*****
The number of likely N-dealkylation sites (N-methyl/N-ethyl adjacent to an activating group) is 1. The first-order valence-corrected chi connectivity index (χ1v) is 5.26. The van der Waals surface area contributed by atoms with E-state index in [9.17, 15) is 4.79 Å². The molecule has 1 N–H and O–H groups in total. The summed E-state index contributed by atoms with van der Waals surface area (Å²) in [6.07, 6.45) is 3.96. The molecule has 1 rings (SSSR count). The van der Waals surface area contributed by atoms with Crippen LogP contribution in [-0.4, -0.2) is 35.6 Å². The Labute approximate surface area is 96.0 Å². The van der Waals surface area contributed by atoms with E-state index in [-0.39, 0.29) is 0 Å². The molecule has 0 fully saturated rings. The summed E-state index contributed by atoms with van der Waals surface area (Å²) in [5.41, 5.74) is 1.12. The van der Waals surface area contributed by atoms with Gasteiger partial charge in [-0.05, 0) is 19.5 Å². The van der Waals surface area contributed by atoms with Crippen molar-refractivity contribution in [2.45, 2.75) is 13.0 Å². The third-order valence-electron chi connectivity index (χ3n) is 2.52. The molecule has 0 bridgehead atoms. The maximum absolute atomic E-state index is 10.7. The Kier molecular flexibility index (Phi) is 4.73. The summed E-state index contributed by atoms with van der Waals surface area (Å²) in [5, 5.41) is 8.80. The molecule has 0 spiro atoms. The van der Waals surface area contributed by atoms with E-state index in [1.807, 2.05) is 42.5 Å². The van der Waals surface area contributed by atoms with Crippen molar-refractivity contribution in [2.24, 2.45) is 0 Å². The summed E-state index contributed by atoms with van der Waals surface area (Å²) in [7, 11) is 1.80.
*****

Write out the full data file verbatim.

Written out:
The number of likely N-dealkylation sites (N-methyl/N-ethyl adjacent to an activating group) is 1. The first-order valence-corrected chi connectivity index (χ1v) is 5.26. The van der Waals surface area contributed by atoms with E-state index in [9.17, 15) is 4.79 Å². The molecule has 1 N–H and O–H groups in total. The summed E-state index contributed by atoms with van der Waals surface area (Å²) in [6.07, 6.45) is 3.96. The molecule has 1 rings (SSSR count). The van der Waals surface area contributed by atoms with Crippen LogP contribution in [-0.4, -0.2) is 35.6 Å². The Labute approximate surface area is 96.0 Å². The van der Waals surface area contributed by atoms with E-state index in [-0.39, 0.29) is 0 Å². The molecule has 0 fully saturated rings. The summed E-state index contributed by atoms with van der Waals surface area (Å²) in [5.41, 5.74) is 1.12. The van der Waals surface area contributed by atoms with Gasteiger partial charge in [-0.05, 0) is 19.5 Å². The van der Waals surface area contributed by atoms with Crippen molar-refractivity contribution in [2.45, 2.75) is 13.0 Å². The third-order valence-electron chi connectivity index (χ3n) is 2.52. The molecule has 0 bridgehead atoms. The maximum absolute atomic E-state index is 10.7. The Kier molecular flexibility index (Phi) is 4.73. The summed E-state index contributed by atoms with van der Waals surface area (Å²) in [5, 5.41) is 8.80. The molecule has 0 spiro atoms. The van der Waals surface area contributed by atoms with E-state index in [1.807, 2.05) is 42.5 Å². The van der Waals surface area contributed by atoms with Crippen molar-refractivity contribution in [2.24, 2.45) is 0 Å². The summed E-state index contributed by atoms with van der Waals surface area (Å²) in [7, 11) is 1.80.